IDEAS home Printed from
MyIDEAS: Login to save this paper or follow this series

On the Political Economy of Labour Market Flexibility

  • Saint-Paul, Gilles

This paper starts from the observation that despite their very high levels of unemployment, major European countries have devoted few resources to reducing it. This suggests that there is little political concern about high unemployment. I develop a model where the government tries to increase employment by increasing labour market flexibility, and where any reform must pass majority voting. It is shown that the employed will block a complete reform of the labour market. A two-tier system will eventually generate consensus over the reform, however. In the long run, when the two-tier system prevails, political support gradually builds up in favour of further increases in flexibility. This creates a time-consistency problem, however, putting bounds on the reform that can be implemented ex ante . The model may generate complementarities between the economic system and the political system and lead to multiple equilibria. I also review various pieces of evidence, which lend support to the hypotheses brought up in the paper.

If you experience problems downloading a file, check if you have the proper application to view it first. In case of further problems read the IDEAS help page. Note that these files are not on the IDEAS site. Please be patient as the files may be large.

File URL:
Download Restriction: CEPR Discussion Papers are free to download for our researchers, subscribers and members. If you fall into one of these categories but have trouble downloading our papers, please contact us at

As the access to this document is restricted, you may want to look for a different version under "Related research" (further below) or search for a different version of it.

Paper provided by C.E.P.R. Discussion Papers in its series CEPR Discussion Papers with number 803.

in new window

Date of creation: Aug 1993
Date of revision:
Handle: RePEc:cpr:ceprdp:803
Contact details of provider: Postal: Centre for Economic Policy Research, 77 Bastwick Street, London EC1V 3PZ.
Phone: 44 - 20 - 7183 8801
Fax: 44 - 20 - 7183 8820

Order Information: Email:

References listed on IDEAS
Please report citation or reference errors to , or , if you are the registered author of the cited work, log in to your RePEc Author Service profile, click on "citations" and make appropriate adjustments.:

as in new window
  1. Rebitzer, James B & Taylor, Lowell J, 1991. "A Model of Dual Labor Markets When Product Demand Is Uncertain," The Quarterly Journal of Economics, MIT Press, vol. 106(4), pages 1373-83, November.
  2. C Bean, 1992. "European Unemployment: A Survey," CEP Discussion Papers dp0071, Centre for Economic Performance, LSE.
  3. Alesina, Alberto, 1987. "Macroeconomic Policy in a Two-party System as a Repeated Game," Scholarly Articles 4552531, Harvard University Department of Economics.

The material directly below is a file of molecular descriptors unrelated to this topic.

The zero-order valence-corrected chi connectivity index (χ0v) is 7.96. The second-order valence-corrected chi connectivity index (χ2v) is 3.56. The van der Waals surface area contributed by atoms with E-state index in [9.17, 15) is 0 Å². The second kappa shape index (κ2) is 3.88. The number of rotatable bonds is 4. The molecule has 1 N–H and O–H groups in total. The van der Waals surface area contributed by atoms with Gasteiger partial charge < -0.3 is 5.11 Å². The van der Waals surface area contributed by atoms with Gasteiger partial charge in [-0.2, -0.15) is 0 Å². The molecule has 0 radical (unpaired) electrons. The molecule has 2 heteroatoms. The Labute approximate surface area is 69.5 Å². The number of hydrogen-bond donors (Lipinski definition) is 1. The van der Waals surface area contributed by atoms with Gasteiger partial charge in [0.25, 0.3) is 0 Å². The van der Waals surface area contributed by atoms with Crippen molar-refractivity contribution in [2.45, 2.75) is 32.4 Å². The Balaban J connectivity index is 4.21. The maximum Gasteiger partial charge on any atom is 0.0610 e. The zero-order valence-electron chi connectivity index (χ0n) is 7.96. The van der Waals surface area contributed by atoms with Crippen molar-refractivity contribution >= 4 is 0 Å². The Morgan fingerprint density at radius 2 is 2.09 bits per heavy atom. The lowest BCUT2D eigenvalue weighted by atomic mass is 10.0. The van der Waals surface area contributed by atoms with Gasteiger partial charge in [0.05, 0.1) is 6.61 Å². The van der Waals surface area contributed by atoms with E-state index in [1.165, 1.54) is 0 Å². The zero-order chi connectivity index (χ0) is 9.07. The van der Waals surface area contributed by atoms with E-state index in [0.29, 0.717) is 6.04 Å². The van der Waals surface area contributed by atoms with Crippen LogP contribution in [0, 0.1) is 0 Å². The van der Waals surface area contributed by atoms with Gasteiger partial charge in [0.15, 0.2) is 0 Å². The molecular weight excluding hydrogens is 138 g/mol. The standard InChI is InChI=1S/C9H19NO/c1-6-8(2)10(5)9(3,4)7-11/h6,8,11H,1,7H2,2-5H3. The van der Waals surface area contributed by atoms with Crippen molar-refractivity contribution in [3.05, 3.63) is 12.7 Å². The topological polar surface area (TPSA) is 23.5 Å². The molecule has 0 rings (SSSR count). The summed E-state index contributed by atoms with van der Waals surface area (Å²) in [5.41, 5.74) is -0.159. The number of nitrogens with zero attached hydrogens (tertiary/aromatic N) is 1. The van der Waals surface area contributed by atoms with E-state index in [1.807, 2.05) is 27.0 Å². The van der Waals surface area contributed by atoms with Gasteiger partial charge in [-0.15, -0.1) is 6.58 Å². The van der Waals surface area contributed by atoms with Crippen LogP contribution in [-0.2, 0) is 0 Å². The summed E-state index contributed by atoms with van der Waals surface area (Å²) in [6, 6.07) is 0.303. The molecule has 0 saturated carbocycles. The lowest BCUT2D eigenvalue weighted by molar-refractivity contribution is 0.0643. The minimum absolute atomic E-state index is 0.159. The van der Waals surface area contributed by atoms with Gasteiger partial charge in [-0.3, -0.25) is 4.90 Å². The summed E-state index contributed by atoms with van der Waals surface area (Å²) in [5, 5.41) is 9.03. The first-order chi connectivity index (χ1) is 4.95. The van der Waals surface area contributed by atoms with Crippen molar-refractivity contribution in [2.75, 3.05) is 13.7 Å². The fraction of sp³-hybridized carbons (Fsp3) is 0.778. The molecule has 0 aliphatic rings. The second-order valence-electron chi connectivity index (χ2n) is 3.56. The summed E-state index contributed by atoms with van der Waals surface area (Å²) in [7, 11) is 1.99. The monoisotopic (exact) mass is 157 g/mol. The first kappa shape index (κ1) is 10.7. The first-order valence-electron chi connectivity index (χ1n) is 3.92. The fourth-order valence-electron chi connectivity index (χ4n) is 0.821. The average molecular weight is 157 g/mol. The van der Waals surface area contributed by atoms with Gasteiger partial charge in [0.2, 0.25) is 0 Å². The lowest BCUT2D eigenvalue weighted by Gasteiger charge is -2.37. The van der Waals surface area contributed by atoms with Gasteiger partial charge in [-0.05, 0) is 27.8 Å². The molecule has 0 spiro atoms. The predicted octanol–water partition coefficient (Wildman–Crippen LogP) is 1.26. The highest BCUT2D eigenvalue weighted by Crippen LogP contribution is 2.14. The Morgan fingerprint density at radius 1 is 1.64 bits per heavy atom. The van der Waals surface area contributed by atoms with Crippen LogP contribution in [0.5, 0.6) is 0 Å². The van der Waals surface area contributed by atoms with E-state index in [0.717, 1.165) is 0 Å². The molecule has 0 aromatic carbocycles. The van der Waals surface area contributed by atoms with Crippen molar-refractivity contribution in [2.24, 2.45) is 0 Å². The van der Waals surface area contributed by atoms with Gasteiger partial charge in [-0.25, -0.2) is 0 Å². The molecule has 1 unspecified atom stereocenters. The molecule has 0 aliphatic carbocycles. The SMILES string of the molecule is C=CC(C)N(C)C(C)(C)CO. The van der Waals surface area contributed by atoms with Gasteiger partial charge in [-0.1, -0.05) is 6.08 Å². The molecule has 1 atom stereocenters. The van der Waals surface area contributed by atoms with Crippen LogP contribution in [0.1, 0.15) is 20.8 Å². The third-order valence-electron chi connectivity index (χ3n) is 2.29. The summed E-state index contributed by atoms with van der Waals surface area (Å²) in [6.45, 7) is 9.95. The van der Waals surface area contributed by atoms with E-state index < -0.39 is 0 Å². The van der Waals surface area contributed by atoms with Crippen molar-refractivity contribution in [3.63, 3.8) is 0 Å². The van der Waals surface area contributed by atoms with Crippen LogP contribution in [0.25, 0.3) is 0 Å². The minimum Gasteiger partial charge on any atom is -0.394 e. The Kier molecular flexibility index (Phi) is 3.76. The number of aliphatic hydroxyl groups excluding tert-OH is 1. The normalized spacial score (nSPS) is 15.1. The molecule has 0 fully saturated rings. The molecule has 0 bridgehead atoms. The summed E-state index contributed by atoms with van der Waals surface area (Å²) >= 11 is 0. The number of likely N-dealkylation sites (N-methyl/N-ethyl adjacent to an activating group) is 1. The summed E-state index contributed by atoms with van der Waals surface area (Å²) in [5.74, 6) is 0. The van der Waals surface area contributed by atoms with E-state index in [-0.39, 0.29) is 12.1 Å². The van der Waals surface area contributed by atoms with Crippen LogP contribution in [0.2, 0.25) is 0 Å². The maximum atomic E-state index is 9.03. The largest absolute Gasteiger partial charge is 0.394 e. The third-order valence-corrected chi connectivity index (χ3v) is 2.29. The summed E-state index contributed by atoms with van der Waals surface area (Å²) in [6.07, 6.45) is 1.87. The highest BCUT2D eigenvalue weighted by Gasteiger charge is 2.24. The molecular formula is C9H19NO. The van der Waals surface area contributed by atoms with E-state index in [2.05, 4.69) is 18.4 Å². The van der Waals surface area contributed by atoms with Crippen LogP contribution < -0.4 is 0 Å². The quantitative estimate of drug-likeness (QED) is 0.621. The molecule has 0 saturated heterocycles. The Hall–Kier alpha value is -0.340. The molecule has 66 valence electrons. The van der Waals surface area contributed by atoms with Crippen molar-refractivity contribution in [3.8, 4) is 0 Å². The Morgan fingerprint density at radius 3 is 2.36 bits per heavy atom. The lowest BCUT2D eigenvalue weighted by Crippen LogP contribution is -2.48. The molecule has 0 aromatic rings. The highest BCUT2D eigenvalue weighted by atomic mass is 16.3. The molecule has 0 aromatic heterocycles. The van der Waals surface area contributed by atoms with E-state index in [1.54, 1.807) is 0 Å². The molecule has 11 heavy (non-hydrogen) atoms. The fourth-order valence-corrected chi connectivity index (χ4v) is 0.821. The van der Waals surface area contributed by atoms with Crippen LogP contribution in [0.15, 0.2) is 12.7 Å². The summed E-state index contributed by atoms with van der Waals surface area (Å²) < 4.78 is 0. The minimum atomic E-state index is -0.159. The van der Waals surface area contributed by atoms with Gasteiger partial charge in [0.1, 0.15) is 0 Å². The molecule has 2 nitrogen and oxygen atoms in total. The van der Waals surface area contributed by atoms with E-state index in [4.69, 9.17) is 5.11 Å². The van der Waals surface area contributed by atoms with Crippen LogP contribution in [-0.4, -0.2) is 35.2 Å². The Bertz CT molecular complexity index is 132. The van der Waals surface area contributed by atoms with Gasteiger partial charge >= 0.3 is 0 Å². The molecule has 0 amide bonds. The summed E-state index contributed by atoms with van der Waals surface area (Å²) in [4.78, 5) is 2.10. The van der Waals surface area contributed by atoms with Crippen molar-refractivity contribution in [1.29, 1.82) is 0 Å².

4. Bertola, Giuseppe, 1990. "Job security, employment and wages," European Economic Review, Elsevier, vol. 34(4), pages 851-879, June.
  5. Bentolila, Samuel & Bertola, Giuseppe, 1990. "Firing Costs and Labour Demand: How Bad Is Eurosclerosis?," Review of Economic Studies, Wiley Blackwell, vol. 57(3), pages 381-402, July.
  6. Saint-Paul, Gilles, 1991. "Dynamic labor demand with dual labor markets," Economics Letters, Elsevier, vol. 36(2), pages 219-222, June.
  7. Dewatripont, M & Roland, G, 1992. "Economic Reform and Dynamic Political Constraints," Review of Economic Studies, Wiley Blackwell, vol. 59(4), pages 703-30, October.
Full references (including those not matched with items on IDEAS)

This item is not listed on Wikipedia, on a reading list or among the top items on IDEAS.

When requesting a correction, please mention this item's handle: RePEc:cpr:ceprdp:803. See general information about how to correct material in RePEc.

For technical questions regarding this item, or to correct its authors, title, abstract, bibliographic or download information, contact: ()

The email address of this maintainer does not seem to be valid anymore. Please ask to update the entry or send us the correct address

If you have authored this item and are not yet registered with RePEc, we encourage you to do it here. This allows to link your profile to this item. It also allows you to accept potential citations to this item that we are uncertain about.

If references are entirely missing, you can add them using this form.

If the full references list an item that is present in RePEc, but the system did not link to it, you can help with this form.

If you know of missing items citing this one, you can help us creating those links by adding the relevant references in the same way as above, for each refering item. If you are a registered author of this item, you may also want to check the "citations" tab in your profile, as there may be some citations waiting for confirmation.

Please note that corrections may take a couple of weeks to filter through the various RePEc services.

This information is provided to you by IDEAS at the Research Division of the Federal Reserve Bank of St. Louis using RePEc data.